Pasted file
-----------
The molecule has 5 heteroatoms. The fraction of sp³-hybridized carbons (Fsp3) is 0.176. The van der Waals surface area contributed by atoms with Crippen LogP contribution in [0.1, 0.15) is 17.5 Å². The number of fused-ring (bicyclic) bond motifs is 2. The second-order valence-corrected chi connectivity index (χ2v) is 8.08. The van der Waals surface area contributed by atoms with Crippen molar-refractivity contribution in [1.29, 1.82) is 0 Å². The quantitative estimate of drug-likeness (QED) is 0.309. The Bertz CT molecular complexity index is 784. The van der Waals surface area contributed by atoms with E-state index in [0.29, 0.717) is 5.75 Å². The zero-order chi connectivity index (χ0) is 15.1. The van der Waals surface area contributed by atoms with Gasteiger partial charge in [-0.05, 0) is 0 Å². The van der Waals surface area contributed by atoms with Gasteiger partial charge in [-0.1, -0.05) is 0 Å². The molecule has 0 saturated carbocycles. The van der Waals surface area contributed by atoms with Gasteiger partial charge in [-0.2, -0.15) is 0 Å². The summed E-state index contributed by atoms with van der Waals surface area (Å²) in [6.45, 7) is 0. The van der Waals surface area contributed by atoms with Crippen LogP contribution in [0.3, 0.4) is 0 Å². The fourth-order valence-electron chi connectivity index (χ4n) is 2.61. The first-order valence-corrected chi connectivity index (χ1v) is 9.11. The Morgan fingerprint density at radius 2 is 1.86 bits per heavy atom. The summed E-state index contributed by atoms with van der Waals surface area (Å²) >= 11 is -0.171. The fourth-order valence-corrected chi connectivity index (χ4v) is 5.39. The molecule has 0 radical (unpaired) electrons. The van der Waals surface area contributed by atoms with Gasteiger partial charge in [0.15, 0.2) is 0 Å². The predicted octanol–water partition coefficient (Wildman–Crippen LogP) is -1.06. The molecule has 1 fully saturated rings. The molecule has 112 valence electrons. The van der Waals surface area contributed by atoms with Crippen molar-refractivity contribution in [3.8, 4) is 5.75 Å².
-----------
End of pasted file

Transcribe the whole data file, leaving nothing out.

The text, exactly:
The molecule has 5 heteroatoms. The fraction of sp³-hybridized carbons (Fsp3) is 0.176. The van der Waals surface area contributed by atoms with Crippen LogP contribution in [0.1, 0.15) is 17.5 Å². The number of fused-ring (bicyclic) bond motifs is 2. The second-order valence-corrected chi connectivity index (χ2v) is 8.08. The van der Waals surface area contributed by atoms with Crippen molar-refractivity contribution in [1.29, 1.82) is 0 Å². The quantitative estimate of drug-likeness (QED) is 0.309. The Bertz CT molecular complexity index is 784. The van der Waals surface area contributed by atoms with E-state index in [0.29, 0.717) is 5.75 Å². The zero-order chi connectivity index (χ0) is 15.1. The van der Waals surface area contributed by atoms with Gasteiger partial charge in [-0.05, 0) is 0 Å². The van der Waals surface area contributed by atoms with Gasteiger partial charge in [-0.1, -0.05) is 0 Å². The molecule has 0 saturated carbocycles. The van der Waals surface area contributed by atoms with Gasteiger partial charge in [-0.2, -0.15) is 0 Å². The summed E-state index contributed by atoms with van der Waals surface area (Å²) in [6.45, 7) is 0. The van der Waals surface area contributed by atoms with Crippen LogP contribution in [0.3, 0.4) is 0 Å². The fourth-order valence-electron chi connectivity index (χ4n) is 2.61. The first-order valence-corrected chi connectivity index (χ1v) is 9.11. The Morgan fingerprint density at radius 2 is 1.86 bits per heavy atom. The summed E-state index contributed by atoms with van der Waals surface area (Å²) >= 11 is -0.171. The fourth-order valence-corrected chi connectivity index (χ4v) is 5.39. The molecule has 0 radical (unpaired) electrons. The van der Waals surface area contributed by atoms with Gasteiger partial charge in [0.15, 0.2) is 0 Å². The predicted octanol–water partition coefficient (Wildman–Crippen LogP) is -1.06. The molecule has 1 fully saturated rings. The molecule has 112 valence electrons. The van der Waals surface area contributed by atoms with Crippen molar-refractivity contribution in [3.8, 4) is 5.75 Å².